Kim Jong Un's younger sister, already a power player in North Korea, has reportedly married the son of a senior aide to the supreme leader.
Kim Yo Jong wed Choe Song in late 2014, South Korea's Yonhap news agency wrote Friday, citing two unnamed sources.
The news agency spotted Kim apparently wearing a wedding ring in official photos from Jan. 1, when she accompanied her brother on a visit to a North Korean orphanage, and a "reliable source in China" confirmed her new marital status to the agency. An official at South Korea’s Unification Ministry told Reuters that the report could not be confirmed.
Kim, who is in her late 20s, wields considerable influence as the deputy director of the ruling party's propaganda unit. She is believed to be close to her brother and has become increasingly visible in North Korea's official media.
Choe, reportedly in his early 30s, is the son of powerful party official Choe Ryong Hae. The elder Choe has held several top positions under Kim Jong Un and previously under his father, Kim Jong Il, and Choe's family has long ties with the ruling dynasty, according to the research site North Korea Leadership Watch.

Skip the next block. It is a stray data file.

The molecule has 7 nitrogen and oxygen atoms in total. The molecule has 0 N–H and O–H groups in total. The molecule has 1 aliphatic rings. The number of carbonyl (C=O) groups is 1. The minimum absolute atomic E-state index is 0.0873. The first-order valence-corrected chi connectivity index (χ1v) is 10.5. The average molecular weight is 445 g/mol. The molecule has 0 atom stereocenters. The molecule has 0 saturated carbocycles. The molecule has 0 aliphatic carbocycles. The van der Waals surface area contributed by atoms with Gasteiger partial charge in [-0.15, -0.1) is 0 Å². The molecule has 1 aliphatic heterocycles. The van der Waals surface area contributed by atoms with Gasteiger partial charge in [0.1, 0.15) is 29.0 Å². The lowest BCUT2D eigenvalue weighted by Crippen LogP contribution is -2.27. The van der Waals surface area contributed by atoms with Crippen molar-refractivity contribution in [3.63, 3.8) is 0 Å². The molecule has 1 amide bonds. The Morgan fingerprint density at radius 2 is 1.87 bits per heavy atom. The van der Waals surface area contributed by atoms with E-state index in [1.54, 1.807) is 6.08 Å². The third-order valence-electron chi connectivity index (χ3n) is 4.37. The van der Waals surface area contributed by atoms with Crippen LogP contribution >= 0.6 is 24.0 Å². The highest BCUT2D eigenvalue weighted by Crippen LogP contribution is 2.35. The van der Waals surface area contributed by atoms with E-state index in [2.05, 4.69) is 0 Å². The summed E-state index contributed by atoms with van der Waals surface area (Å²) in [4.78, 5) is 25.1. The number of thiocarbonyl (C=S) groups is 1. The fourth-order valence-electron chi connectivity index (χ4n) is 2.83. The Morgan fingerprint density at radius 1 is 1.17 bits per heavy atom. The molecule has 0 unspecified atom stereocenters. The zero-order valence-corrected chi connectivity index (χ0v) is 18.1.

Despite rumors that he was caught up in Kim Jong Un's purge of senior officials in 2014, Choe Ryong Hae continues to play a prominent diplomatic role. He took part in a rare delegation to South Korea in 2014 and met Russian President Vladimir Putin in Moscow as Kim's official envoy. It was not immediately clear whether his son Choe Song also works for the regime.
The reported marriage may help both families consolidate their power after the turbulence of last year, when Kim had several top officials executed. Agence France Presse notes that the union already appears to have helped Choe Ryong Hae "secure his position within Kim's inner circle." Bloomberg writes that the marriage "would add to signs the Kim family is tightening its grip on power in North Korea."
The notoriously secretive rulers of North Korea are unlikely to elaborate on the wedding tale anytime soon. However, the reported union has caught the attention of U.S. intelligence analysts try to decipher the repressive regime's power dynamics, according to The Christian Science Monitor.
“If you’re looking for where this third generation is going, you now have a new key power couple who will shape the direction of North Korea,” Patrick Cronin, senior director of the Asia-Pacific Security Program at the Center for a New American Security, told the newspaper.